After fielding complaints by civil liberties groups, free market activists, and congressional Democrats, sponsors of a controversial cybersecurity information-sharing bill proposed changes on Tuesday that say say will go a long way to addressing the concerns.
The Cyber Intelligence Sharing and Protection Act, sponsored by House Intelligence Chairman Mike Rogers, R-Mich., and ranking member Dutch Ruppersberger, D-Md., would give companies incentives to share cyberthreat information with the government, while freeing up the government to provide classified information to businesses.
Critics said the bill's language was too broad, and could allow government agencies to monitor Americans' communications. On Tuesday Rogers and Ruppersberger moved to quell those concerns, announcing support for changes that would limit how the government can use the information it gathers; and allow agencies to remove personally identifiable information.
The changes, Rogers told reporters on Tuesday, were not about winning votes, which he said he has plenty of, but making sure people were comfortable with the bill.
"We wanted to make sure we got the privacy and the civil liberties parts of this bill correct," he said.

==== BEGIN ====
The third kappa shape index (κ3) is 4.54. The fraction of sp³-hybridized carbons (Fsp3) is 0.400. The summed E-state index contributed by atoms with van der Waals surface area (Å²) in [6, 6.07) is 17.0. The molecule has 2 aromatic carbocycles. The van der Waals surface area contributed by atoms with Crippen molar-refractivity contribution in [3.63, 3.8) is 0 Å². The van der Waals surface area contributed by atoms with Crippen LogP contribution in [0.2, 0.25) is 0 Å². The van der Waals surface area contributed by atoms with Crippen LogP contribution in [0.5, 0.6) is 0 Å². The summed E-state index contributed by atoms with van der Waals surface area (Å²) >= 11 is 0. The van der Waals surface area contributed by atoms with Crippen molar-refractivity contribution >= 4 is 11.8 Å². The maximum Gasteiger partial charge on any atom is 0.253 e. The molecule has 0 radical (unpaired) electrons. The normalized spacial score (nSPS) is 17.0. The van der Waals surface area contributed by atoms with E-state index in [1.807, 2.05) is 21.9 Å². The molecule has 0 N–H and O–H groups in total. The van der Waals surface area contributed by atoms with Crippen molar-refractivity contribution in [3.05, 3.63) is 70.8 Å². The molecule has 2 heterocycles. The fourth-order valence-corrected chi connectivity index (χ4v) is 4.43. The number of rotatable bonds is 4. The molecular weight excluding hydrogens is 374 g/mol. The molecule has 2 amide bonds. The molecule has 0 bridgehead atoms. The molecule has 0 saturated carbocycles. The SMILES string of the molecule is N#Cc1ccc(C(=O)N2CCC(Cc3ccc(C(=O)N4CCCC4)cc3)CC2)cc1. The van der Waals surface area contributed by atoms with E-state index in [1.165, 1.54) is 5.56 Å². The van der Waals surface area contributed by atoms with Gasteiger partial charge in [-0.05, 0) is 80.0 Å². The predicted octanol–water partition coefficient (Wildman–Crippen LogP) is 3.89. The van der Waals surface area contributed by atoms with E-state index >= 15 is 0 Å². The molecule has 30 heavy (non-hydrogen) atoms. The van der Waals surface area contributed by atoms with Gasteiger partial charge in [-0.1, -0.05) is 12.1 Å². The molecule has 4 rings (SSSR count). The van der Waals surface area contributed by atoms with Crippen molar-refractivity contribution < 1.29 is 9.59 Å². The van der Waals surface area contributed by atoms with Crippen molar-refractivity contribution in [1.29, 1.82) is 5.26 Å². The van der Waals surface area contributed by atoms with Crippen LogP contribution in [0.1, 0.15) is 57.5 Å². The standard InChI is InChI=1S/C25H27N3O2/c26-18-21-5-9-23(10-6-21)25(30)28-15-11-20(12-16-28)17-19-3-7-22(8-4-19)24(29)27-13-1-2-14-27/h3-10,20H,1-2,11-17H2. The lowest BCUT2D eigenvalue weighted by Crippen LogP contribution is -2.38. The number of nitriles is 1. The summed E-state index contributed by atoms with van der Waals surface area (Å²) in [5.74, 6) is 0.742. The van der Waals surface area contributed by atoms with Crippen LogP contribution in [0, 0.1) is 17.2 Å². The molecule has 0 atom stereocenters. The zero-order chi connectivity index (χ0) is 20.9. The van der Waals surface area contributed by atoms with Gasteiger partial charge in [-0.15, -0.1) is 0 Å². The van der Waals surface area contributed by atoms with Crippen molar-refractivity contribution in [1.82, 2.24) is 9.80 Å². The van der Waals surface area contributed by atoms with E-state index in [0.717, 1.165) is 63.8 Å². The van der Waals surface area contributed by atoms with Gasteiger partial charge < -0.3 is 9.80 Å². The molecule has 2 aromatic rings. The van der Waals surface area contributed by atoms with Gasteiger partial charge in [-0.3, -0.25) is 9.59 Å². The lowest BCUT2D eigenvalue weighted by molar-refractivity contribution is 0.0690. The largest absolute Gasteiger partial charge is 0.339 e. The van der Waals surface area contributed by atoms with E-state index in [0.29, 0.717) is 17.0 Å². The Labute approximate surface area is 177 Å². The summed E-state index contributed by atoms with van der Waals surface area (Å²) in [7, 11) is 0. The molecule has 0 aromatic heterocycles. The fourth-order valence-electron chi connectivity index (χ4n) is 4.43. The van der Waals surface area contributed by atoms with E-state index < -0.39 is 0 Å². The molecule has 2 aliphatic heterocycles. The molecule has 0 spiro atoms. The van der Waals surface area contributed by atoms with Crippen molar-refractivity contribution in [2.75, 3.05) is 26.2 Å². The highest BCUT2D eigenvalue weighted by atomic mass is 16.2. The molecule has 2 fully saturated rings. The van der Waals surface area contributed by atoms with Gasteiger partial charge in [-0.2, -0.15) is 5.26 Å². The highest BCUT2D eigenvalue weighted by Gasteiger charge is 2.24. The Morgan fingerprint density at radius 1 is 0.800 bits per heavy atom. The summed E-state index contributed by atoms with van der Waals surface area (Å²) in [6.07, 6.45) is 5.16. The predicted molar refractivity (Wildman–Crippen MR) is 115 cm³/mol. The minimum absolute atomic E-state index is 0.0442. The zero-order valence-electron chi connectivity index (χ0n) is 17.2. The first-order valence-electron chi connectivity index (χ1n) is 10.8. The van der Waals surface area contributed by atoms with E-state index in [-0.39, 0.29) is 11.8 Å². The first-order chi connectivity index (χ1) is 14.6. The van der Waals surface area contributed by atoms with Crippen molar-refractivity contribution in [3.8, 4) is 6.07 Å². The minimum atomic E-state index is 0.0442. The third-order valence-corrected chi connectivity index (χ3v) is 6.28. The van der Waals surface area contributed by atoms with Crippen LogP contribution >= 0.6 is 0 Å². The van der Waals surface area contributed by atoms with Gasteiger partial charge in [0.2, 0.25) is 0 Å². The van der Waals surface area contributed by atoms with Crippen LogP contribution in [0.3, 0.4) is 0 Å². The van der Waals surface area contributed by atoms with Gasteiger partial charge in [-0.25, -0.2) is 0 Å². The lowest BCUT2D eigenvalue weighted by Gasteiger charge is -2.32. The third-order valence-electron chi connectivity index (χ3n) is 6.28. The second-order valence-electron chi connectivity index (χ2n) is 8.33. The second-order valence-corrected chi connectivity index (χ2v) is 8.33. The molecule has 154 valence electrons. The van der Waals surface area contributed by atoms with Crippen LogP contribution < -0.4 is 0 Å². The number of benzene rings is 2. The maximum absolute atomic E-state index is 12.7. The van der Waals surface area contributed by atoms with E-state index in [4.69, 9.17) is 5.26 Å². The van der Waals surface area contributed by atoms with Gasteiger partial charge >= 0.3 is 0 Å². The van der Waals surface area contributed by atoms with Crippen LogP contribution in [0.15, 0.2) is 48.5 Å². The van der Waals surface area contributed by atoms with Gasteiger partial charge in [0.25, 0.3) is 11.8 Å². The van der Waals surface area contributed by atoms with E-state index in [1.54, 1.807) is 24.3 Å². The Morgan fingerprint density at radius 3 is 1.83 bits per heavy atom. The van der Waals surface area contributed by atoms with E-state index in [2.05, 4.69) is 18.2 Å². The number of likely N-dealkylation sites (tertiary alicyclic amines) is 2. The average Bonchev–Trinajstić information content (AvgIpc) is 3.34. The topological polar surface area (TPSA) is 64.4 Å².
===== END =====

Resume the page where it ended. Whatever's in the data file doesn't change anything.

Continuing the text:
A leading critic of the bill, the Center for Democracy and Technology, said the changes fall short of making sure the information is not used by defense and intelligence agencies.
Although that's an issue the two sides are unlikely to agree on (Rogers has said it would be a "horrible mistake" to deny the information to defense officials), CDT did say based on the changes and the sponsors' willingness to reach out, the group will not oppose the bill moving forward on Thursday, and instead focus on amendments and the debate in the Senate.
"The Committee listened to our concerns and has made important privacy improvements and we applaud the Committee for doing so," CDT said in a statement.
Democrats are preparing a string of amendments, including one by Intelligence Committee member Rep. Adam Schiff, D-Calif., which also aims to limit the way information is used.
The White House has also signaled it opposes any bill that does not include more authority for the government to oversee some private networks, but Rogers said such proposals are not in his committee's jurisdiction.
The House Rules Committee is scheduled to consider CISPA on Wednesday in preparation for debate in the full House as soon as Thursday.
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